Malaysian Indians generally found me to be very soft (!) – i was also younger at that time. My malay neighbour always warned me to be careful (?!) and that I was a very easy and naive target. All my friends found me so vulnerable some 15-19 years back, wonder why. It goes on to show how tough they must have been then. I am not surprised by Rajni’s daughter character therefore in the picture. It perfectly fits the bill, although many in Tamil Nad may not go with it.

Men or women, life was never easy for Malaysian tamils. Men faced racial abuse at work places. The first day my husband joined work in KL, his manager asked him, ‘you will be doing an RE wall in the highway. you would never have seen such a structure in India I bet!’ Mildly put off by the racial remark, he said, that made him work harder than quit. On subsequent promotion, a director remarked, ‘Indian engineers are smart – like you. Indian doctors are best – because cadavers are easy to get in India and that helps you in learning by making thorough of anatomy!’ My husband says he decided to brush off and not react to the slurs and instead let his performance speak. With grudging admiration, they gave him the yearly bonus that they did not even give their chinese engineers those 4 years. So hard work pays. Racial lines blur when you aim and work for it with all sincerity.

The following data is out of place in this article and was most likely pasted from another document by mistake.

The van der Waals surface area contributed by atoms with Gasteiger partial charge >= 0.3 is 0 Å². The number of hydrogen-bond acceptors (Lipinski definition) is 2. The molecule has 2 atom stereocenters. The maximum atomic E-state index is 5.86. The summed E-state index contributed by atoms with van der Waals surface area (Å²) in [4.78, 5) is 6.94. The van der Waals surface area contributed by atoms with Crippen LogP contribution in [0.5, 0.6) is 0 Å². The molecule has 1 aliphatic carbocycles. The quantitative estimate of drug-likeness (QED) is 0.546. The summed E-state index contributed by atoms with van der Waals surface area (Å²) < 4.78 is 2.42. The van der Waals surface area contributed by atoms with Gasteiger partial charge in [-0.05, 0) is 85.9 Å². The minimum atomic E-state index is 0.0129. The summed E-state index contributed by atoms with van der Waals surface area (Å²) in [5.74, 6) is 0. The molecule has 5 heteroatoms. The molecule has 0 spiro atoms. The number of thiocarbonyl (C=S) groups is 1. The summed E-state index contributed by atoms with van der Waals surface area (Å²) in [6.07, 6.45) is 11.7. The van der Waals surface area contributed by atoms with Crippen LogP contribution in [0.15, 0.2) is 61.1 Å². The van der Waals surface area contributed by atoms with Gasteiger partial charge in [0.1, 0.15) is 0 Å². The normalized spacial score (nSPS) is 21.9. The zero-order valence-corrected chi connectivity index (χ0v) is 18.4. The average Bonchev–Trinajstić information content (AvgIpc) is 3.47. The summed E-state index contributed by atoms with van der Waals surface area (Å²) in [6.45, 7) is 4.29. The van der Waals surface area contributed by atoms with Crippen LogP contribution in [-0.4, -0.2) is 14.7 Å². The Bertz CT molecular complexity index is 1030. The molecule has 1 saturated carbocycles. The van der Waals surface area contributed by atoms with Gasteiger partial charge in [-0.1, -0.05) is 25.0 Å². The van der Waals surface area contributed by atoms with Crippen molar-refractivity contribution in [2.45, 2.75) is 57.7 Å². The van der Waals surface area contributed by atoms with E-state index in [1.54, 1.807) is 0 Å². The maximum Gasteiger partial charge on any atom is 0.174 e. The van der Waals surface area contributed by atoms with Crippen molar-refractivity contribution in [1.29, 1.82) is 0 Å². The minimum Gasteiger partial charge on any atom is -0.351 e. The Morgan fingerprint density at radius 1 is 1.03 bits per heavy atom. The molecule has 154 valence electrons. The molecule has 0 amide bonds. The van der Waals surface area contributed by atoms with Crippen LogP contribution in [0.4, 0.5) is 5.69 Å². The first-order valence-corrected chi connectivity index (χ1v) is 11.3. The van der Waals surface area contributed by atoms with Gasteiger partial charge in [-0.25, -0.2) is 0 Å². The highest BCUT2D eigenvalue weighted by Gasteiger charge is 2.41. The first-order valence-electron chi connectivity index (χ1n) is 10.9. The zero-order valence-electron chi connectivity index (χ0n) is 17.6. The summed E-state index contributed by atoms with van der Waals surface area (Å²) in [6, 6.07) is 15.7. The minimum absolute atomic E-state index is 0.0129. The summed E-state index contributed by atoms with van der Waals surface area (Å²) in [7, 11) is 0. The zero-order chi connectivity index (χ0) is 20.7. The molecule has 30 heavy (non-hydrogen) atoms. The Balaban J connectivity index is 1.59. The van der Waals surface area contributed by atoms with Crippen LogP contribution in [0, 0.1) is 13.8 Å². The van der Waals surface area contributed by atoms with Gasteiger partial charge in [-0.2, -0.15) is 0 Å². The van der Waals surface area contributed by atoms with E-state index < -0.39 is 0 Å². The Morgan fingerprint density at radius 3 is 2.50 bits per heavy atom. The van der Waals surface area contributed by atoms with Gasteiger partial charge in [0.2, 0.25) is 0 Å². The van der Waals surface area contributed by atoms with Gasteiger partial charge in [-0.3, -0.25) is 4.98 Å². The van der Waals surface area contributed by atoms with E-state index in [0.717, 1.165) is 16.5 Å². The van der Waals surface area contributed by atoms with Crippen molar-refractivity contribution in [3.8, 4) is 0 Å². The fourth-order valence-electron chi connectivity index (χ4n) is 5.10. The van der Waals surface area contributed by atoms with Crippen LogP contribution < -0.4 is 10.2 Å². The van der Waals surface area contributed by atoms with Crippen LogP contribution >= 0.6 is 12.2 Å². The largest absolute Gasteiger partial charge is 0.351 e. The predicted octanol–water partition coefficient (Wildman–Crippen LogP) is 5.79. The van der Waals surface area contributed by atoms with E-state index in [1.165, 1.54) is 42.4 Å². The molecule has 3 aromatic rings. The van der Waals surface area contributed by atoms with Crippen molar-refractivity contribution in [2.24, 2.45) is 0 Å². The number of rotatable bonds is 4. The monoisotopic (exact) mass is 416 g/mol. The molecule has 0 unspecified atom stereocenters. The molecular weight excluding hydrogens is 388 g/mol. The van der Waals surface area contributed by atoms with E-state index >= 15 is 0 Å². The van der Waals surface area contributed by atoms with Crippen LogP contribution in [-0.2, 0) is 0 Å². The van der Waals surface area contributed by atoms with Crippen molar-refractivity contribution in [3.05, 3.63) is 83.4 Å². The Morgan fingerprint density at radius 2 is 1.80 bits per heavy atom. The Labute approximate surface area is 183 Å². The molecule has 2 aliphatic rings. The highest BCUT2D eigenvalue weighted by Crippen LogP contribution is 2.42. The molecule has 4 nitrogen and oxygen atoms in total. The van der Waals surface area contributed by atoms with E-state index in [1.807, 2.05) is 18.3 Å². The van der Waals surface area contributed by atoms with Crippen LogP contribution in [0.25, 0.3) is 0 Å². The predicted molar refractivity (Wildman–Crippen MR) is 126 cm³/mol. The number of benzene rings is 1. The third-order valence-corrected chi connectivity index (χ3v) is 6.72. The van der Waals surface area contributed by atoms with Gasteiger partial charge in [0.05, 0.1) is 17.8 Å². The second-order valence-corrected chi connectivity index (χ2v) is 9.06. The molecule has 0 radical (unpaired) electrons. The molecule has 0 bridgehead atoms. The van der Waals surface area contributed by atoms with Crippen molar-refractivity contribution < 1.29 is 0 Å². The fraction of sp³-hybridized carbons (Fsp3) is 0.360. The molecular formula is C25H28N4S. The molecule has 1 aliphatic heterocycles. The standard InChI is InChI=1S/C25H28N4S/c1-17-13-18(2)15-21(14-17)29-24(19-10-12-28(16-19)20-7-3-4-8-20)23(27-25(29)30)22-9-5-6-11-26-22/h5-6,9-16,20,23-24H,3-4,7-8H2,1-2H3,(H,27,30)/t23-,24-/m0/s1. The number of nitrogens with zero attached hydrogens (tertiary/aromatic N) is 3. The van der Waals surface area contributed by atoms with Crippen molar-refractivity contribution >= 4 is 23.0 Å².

But I agree 4 years is a very short span. Imagine a lifetime living with the insults, taunts and unfair treatment and injustice suffocating you from every angle, every moment of your life….

The looming murky future made many indian kids take to crimes and rowdyism in 60s and 70s.  Drugs and smuggling and women – I am not sure. Murder for gain – they did. They also became hired mercenaries for chinese thugs and mafia bosses who indulged mostly in white collar crimes wiping millions in minutes but never having to pay the price. The Indians were ready to become the scapegoats for a paltry payment, doing the dirty job for the chinese.